Army will not allow Watada to resign
A pretrial hearing for the isle Army officer is scheduled for Aug. 17
The Army has rejected 1st Lt. Ehren Watada's offer to resign instead of facing a possible court-martial for refusing to deploy to Iraq.
This was the third time Watada, 28, has offered to resign his Army commission. He is scheduled to face an Article 32 pretrial hearing at Fort Lewis, Wash., on Aug. 17.
The pretrial hearing is equivalent to a preliminary hearing in a civilian criminal court, and is expected to last a few days.
The Army seems "to want to make a martyr out of him," said Eric Seitz, Watada's attorney. "If that is the case, then we are certainly eager to join issue with them because I think this whole episode is going to be much more embarrassing to the Army than it is going to be detrimental in the long run to Lt. Watada."
The Army seems bent on having a court-martial and sending Watada to prison, Seitz said.
"If that is the case, we will have a contentious court-martial," he said.
Last month, Watada told the Army he was willing to face a non-judicial hearing, resign his commission and accept a less-than-honorable discharge.
Two of his commanders rejected the offer, according to Col. James Lovejoy, staff judge advocate.
Last Friday, Lt. Gen. James Dubik, former 25th Infantry Division commander who now commands Fort Lewis, also rejected his offer.
Watada faces three charges of missing a movement, contempt toward officials and conduct unbecoming an officer.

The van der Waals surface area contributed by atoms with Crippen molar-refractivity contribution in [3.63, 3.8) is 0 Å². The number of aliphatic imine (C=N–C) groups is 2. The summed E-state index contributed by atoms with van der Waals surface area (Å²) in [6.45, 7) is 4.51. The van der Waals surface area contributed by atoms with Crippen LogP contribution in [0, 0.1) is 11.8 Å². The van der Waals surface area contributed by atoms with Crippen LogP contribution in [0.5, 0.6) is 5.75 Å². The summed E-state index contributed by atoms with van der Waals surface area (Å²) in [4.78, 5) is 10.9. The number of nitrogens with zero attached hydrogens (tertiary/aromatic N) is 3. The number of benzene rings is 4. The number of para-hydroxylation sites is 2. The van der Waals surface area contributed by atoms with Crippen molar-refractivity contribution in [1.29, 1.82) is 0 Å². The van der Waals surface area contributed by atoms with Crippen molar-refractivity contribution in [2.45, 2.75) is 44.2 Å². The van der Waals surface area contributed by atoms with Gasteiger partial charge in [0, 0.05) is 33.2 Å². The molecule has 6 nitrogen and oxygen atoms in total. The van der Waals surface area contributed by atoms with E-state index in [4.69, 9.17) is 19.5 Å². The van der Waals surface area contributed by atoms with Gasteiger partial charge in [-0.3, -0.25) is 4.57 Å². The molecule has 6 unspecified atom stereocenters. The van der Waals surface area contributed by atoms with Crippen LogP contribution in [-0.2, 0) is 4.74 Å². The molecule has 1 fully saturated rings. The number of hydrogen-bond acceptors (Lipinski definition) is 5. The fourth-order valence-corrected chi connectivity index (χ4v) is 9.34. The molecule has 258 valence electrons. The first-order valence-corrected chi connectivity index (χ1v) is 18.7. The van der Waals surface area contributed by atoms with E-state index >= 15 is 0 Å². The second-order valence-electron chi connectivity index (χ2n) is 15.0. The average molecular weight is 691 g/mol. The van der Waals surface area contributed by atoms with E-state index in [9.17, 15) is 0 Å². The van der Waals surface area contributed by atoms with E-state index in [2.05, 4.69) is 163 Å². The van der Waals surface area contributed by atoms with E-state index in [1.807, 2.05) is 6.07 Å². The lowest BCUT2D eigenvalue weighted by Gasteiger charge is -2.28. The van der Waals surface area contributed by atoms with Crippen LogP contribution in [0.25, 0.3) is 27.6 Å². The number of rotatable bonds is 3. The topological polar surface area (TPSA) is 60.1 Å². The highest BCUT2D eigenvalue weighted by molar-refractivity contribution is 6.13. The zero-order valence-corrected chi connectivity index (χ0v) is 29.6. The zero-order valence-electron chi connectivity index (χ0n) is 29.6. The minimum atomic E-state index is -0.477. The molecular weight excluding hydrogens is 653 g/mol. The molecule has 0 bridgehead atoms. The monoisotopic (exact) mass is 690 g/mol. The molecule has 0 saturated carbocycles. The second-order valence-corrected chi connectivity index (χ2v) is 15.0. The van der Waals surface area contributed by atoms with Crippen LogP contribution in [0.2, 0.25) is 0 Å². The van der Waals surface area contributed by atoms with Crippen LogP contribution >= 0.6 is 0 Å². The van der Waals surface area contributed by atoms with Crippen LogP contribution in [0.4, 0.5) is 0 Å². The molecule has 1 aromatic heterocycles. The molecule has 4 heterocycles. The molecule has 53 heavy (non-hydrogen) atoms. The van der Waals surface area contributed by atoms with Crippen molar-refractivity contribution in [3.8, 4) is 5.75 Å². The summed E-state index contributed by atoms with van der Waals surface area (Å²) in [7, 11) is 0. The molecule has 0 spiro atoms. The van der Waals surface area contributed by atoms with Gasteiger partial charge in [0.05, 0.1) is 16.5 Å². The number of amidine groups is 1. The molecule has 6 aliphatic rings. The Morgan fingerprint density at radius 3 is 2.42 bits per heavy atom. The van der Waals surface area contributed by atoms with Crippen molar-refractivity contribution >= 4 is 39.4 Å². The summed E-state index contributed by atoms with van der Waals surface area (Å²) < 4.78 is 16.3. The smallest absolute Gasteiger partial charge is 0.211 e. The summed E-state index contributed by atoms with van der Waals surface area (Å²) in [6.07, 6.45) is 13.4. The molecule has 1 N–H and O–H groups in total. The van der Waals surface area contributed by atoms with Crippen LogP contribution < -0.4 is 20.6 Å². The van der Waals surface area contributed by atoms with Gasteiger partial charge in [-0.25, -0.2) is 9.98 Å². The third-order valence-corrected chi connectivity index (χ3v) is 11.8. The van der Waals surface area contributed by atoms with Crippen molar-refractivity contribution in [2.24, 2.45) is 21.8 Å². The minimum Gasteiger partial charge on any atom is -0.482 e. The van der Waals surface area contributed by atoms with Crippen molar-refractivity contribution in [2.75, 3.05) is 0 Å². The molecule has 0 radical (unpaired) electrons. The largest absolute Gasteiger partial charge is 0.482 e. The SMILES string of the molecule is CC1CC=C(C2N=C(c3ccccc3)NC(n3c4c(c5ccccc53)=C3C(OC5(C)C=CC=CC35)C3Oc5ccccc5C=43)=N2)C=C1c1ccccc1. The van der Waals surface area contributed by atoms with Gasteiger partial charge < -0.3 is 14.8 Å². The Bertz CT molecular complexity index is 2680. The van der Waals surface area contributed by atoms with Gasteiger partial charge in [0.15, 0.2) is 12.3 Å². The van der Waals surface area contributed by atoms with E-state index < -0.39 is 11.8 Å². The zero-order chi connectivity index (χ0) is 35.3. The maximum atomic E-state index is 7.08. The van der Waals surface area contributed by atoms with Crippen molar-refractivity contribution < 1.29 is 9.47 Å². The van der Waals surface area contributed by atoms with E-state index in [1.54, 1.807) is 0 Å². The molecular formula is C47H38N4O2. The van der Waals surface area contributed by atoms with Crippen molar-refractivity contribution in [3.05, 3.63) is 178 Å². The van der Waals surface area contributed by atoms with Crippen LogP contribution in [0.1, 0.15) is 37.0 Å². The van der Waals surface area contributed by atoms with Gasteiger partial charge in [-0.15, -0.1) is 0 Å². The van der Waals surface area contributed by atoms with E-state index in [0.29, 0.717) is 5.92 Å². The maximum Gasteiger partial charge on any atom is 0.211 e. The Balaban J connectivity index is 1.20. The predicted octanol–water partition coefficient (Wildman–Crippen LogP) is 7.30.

Seitz has said Watada faces a maximum sentence of 7 1/2 years in prison, forfeiture of all pay and allowances, and dishonorable discharge.
It will be Dubik who will determine if Watada will face a court-martial based on the findings from next week's pretrial hearing.
Since his refusal to go to Iraq, Watada has been reassigned to Headquarters and Headquarters Company, I Corps.
The 1996 Kalani High School graduate enlisted in the Army in March 2003 -- the same month the United States invaded Iraq -- and was commissioned later that year. He served one tour in South Korea.
Watada has said that he wouldn't object to serving in Afghanistan.
Watada first offered to turn in his Army commission in January because he believes the war in Iraq is illegal and immoral.
Army 1st Lt. Ehren Watada is scheduled to face an Article 32 pretrial hearing at Fort Lewis, Wash., on Aug. 17.
That hearing is equivalent to a preliminary hearing in a civilian criminal court, and is expected to last a few days.